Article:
ALSO. To beat this dead horse a little bit more. The Apple Watch messaging features only works with the buggy iMessage, it doesn't work with Whatsapp and FB. Plus the Maps feature has been iffy when walking, it takes you on the same route as cars, when you can only use the Watch while walking, I witnessed this one and we walked in the one route direction of the road instead of just turning around. I just don't understand how this is on par with the Android Wear watches, when all of this works, plus more. I can't think of anything that isn't good about Wear, besides not talking calls which is pretty awesome when you're working. Fair enough this is Apple users only choice, but it is a terrible choice if everyone could buy anyone. Anyway, enough ranting :P (I'm forwarding these problems from my mate who had the Watch, he's returned it already before it was too late)

26. Feanor

Posts: 1429; Member since: Jun 20, 2012

But at least Phonearena gave (correctly) a slightly higher note to the G Watch R. This is rather fair. Other reviewers, after complaining about pretty much everything on a Watch, they named it somehow magically the top smartwatch (looking at you Techradar).

8. maherk

Posts: 7054; Member since: Feb 10, 2012

As much i hate to admit it, and contrary to my initial thoughts on the Apple watch, i do believe it is the best smartwatch on the market atm. I still think it should've been cheaper, with better battery life and simpler UI like what iOS is on iPhones.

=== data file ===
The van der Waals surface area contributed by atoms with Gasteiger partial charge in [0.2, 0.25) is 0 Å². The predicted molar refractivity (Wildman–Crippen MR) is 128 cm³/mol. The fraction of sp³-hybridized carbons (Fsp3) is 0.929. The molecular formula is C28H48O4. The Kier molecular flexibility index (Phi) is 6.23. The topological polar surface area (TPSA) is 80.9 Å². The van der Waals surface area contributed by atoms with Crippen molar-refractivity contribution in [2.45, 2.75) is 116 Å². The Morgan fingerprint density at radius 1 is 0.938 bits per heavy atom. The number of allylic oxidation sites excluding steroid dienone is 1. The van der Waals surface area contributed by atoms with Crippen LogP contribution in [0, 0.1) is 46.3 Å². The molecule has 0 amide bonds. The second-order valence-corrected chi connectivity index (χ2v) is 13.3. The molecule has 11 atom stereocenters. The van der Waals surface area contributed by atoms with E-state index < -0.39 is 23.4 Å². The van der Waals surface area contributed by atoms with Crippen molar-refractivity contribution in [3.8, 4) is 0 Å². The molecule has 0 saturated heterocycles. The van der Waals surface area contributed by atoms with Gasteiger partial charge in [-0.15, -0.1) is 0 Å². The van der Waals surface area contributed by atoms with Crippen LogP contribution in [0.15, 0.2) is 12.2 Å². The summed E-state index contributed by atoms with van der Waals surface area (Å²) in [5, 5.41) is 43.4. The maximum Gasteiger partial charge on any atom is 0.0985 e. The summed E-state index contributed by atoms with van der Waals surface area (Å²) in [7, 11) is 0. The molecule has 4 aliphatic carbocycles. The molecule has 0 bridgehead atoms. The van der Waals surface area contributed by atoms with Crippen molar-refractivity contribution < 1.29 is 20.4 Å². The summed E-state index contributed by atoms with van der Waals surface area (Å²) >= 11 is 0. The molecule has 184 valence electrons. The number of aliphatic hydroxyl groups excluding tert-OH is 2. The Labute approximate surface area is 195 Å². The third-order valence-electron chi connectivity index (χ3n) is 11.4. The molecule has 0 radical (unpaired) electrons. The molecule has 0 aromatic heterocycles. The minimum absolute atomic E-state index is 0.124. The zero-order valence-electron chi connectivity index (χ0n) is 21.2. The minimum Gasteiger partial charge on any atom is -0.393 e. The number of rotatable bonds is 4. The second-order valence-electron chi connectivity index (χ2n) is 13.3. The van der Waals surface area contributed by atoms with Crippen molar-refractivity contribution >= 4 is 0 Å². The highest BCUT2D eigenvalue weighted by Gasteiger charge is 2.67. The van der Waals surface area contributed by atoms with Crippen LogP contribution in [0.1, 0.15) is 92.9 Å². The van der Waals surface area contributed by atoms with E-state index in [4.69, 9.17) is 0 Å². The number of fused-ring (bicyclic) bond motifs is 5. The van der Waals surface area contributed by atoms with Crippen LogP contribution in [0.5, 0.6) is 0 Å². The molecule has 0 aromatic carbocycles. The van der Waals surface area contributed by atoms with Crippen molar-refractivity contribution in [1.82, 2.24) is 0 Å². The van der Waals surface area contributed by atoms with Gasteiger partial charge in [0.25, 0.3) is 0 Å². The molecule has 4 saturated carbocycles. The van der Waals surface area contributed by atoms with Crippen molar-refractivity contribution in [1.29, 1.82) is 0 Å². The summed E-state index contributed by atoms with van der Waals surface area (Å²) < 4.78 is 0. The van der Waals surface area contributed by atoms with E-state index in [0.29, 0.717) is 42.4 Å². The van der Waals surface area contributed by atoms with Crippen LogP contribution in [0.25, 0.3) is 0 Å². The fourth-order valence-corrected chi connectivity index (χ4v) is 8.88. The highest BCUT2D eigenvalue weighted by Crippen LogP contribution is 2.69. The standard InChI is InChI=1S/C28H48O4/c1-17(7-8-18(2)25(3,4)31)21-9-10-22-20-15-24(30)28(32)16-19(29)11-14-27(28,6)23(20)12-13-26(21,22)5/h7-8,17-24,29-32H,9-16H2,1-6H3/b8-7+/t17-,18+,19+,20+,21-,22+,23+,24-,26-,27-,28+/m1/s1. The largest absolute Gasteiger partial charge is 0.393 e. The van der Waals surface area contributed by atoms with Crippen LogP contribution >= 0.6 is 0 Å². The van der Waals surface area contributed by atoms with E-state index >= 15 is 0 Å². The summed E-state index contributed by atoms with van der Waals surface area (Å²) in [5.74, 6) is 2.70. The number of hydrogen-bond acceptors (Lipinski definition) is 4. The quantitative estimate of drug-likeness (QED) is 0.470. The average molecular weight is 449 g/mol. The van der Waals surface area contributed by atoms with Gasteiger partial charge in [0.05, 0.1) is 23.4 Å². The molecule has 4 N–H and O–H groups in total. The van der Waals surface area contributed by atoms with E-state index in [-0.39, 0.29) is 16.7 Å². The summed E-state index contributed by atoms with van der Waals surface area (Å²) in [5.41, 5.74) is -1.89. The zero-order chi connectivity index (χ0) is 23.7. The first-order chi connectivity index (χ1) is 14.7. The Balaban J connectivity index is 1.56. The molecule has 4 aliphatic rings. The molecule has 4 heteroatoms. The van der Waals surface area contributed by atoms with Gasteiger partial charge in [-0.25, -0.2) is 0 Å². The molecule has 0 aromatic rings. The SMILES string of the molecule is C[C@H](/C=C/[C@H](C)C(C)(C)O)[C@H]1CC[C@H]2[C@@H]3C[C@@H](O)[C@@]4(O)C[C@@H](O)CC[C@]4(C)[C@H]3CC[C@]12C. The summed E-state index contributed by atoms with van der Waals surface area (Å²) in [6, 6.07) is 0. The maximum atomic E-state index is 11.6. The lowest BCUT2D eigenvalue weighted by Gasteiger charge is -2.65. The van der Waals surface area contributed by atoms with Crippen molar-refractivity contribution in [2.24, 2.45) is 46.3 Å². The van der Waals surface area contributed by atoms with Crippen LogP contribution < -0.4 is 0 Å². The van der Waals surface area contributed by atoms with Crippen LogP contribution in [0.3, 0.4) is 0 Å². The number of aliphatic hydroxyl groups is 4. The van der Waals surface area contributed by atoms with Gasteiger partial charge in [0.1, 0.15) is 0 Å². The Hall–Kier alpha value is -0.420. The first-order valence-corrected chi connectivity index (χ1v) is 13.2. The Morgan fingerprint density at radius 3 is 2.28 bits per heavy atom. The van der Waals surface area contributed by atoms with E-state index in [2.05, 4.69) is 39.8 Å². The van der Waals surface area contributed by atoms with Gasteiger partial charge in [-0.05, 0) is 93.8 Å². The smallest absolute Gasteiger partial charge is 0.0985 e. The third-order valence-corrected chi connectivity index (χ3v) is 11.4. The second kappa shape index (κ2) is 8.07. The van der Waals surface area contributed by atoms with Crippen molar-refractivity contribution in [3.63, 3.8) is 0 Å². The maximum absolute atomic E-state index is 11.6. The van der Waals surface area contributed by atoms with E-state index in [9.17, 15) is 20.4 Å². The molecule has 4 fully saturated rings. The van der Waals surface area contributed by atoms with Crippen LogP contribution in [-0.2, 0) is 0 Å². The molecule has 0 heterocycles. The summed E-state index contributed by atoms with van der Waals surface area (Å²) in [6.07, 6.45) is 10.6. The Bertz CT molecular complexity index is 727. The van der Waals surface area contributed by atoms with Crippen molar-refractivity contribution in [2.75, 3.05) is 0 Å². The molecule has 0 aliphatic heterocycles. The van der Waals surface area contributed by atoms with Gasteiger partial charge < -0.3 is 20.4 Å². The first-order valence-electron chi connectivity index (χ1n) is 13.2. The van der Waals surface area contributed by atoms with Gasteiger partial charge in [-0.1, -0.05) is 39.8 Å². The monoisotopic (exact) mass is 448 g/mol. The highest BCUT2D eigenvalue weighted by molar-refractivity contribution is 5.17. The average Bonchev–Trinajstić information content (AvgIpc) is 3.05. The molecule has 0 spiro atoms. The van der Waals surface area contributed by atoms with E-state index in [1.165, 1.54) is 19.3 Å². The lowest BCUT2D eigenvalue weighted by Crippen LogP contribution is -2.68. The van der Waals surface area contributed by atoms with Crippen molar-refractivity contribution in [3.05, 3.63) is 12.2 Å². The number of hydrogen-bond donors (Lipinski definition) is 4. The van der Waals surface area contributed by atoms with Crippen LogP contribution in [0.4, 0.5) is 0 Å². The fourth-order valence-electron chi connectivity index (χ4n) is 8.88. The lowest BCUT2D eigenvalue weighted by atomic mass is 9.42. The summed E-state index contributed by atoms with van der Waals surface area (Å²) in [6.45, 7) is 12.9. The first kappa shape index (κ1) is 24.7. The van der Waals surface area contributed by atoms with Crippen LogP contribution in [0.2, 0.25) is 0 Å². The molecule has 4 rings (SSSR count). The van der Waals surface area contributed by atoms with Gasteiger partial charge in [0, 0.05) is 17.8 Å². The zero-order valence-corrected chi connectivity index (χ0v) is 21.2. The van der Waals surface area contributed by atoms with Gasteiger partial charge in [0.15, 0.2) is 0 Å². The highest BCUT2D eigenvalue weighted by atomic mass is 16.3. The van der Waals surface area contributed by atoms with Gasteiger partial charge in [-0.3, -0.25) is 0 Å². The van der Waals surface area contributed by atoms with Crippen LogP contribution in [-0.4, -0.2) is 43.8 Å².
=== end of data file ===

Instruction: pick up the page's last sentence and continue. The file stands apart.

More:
19. Wiencon

Posts: 2278; Member since: Aug 06, 2014

There is no need to hate anything :) Respect for having balls to admit that your opinion change after testing, most people here even if they liked this Watch they wouldn't admit, ininstead they would just bash Apple for some stupid reasons.

22. xperian

Posts: 421; Member since: Apr 10, 2014

It may be the best smartwatch, but still not worth 8

9. arch_angel

Posts: 1651; Member since: Feb 20, 2015

I guess 8 is fair seems the apple watch offers one or two things most smartwatchs don't have.

27. Feanor

Posts: 1429; Member since: Jun 20, 2012

It also doesn't offer many things that other smartwatches do, though... Like Google Now predictive notifications, flick to scroll, always on display, downloadable watchfaces etc...

35. arch_angel

Posts: 1651; Member since: Feb 20, 2015

yeah but its ios so what did you expect lol.

10. Ordinary

Posts: 2454; Member since: Apr 23, 2015

That flexing on the arm tho lol

* Some comments have been hidden, because they don't meet the discussions rules.